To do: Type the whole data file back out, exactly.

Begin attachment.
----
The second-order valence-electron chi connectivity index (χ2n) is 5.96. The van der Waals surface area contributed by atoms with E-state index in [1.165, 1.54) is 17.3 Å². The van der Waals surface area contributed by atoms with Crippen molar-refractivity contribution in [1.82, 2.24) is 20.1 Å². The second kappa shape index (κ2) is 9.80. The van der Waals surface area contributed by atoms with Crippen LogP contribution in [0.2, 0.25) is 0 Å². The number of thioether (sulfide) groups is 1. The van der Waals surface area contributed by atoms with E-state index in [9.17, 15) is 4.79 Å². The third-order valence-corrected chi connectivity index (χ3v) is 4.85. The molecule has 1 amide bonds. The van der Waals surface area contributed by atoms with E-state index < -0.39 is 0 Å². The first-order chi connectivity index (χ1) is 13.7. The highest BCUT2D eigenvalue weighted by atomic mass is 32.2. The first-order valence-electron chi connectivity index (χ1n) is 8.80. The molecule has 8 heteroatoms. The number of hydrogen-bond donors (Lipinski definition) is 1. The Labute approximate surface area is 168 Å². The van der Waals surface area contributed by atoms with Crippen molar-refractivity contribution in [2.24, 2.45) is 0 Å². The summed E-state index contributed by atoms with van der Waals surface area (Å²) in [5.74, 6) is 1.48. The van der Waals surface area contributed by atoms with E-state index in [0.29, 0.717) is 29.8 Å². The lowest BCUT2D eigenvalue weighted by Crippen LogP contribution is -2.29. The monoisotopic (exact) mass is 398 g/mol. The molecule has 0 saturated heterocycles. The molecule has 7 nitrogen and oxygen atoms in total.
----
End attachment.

The second-order valence-electron chi connectivity index (χ2n) is 5.96. The van der Waals surface area contributed by atoms with E-state index in [1.165, 1.54) is 17.3 Å². The van der Waals surface area contributed by atoms with Crippen molar-refractivity contribution in [1.82, 2.24) is 20.1 Å². The second kappa shape index (κ2) is 9.80. The van der Waals surface area contributed by atoms with Crippen LogP contribution in [0.2, 0.25) is 0 Å². The number of thioether (sulfide) groups is 1. The van der Waals surface area contributed by atoms with E-state index in [9.17, 15) is 4.79 Å². The third-order valence-corrected chi connectivity index (χ3v) is 4.85. The molecule has 1 amide bonds. The van der Waals surface area contributed by atoms with E-state index < -0.39 is 0 Å². The first-order chi connectivity index (χ1) is 13.7. The highest BCUT2D eigenvalue weighted by atomic mass is 32.2. The first-order valence-electron chi connectivity index (χ1n) is 8.80. The molecule has 8 heteroatoms. The number of hydrogen-bond donors (Lipinski definition) is 1. The Labute approximate surface area is 168 Å². The van der Waals surface area contributed by atoms with Crippen molar-refractivity contribution in [2.24, 2.45) is 0 Å². The summed E-state index contributed by atoms with van der Waals surface area (Å²) in [5.74, 6) is 1.48. The van der Waals surface area contributed by atoms with E-state index in [0.29, 0.717) is 29.8 Å². The lowest BCUT2D eigenvalue weighted by Crippen LogP contribution is -2.29. The monoisotopic (exact) mass is 398 g/mol. The molecule has 0 saturated heterocycles. The molecule has 7 nitrogen and oxygen atoms in total.